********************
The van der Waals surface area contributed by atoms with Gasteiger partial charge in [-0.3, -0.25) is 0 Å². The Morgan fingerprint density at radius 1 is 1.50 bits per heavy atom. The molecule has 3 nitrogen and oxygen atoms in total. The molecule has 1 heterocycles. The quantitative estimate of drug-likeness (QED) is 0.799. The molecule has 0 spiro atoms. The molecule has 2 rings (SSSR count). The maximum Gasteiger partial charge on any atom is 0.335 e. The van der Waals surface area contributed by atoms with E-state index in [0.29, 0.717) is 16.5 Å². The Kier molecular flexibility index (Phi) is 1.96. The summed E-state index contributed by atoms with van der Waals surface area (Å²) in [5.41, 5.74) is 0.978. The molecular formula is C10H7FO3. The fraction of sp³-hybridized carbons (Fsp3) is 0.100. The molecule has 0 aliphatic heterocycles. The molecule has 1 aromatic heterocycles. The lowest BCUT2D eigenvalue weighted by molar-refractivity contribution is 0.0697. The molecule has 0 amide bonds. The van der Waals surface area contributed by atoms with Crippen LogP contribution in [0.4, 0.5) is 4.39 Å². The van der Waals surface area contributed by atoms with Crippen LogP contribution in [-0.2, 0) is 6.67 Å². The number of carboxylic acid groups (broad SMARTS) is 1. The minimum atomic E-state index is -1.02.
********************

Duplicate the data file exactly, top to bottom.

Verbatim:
The van der Waals surface area contributed by atoms with Gasteiger partial charge in [-0.3, -0.25) is 0 Å². The Morgan fingerprint density at radius 1 is 1.50 bits per heavy atom. The molecule has 3 nitrogen and oxygen atoms in total. The molecule has 1 heterocycles. The quantitative estimate of drug-likeness (QED) is 0.799. The molecule has 0 spiro atoms. The molecule has 2 rings (SSSR count). The maximum Gasteiger partial charge on any atom is 0.335 e. The van der Waals surface area contributed by atoms with E-state index in [0.29, 0.717) is 16.5 Å². The Kier molecular flexibility index (Phi) is 1.96. The summed E-state index contributed by atoms with van der Waals surface area (Å²) in [5.41, 5.74) is 0.978. The molecular formula is C10H7FO3. The fraction of sp³-hybridized carbons (Fsp3) is 0.100. The molecule has 0 aliphatic heterocycles. The molecule has 1 aromatic heterocycles. The lowest BCUT2D eigenvalue weighted by molar-refractivity contribution is 0.0697. The molecule has 0 amide bonds. The van der Waals surface area contributed by atoms with Crippen LogP contribution in [0.4, 0.5) is 4.39 Å². The van der Waals surface area contributed by atoms with Crippen LogP contribution in [-0.2, 0) is 6.67 Å². The number of carboxylic acid groups (broad SMARTS) is 1. The minimum atomic E-state index is -1.02.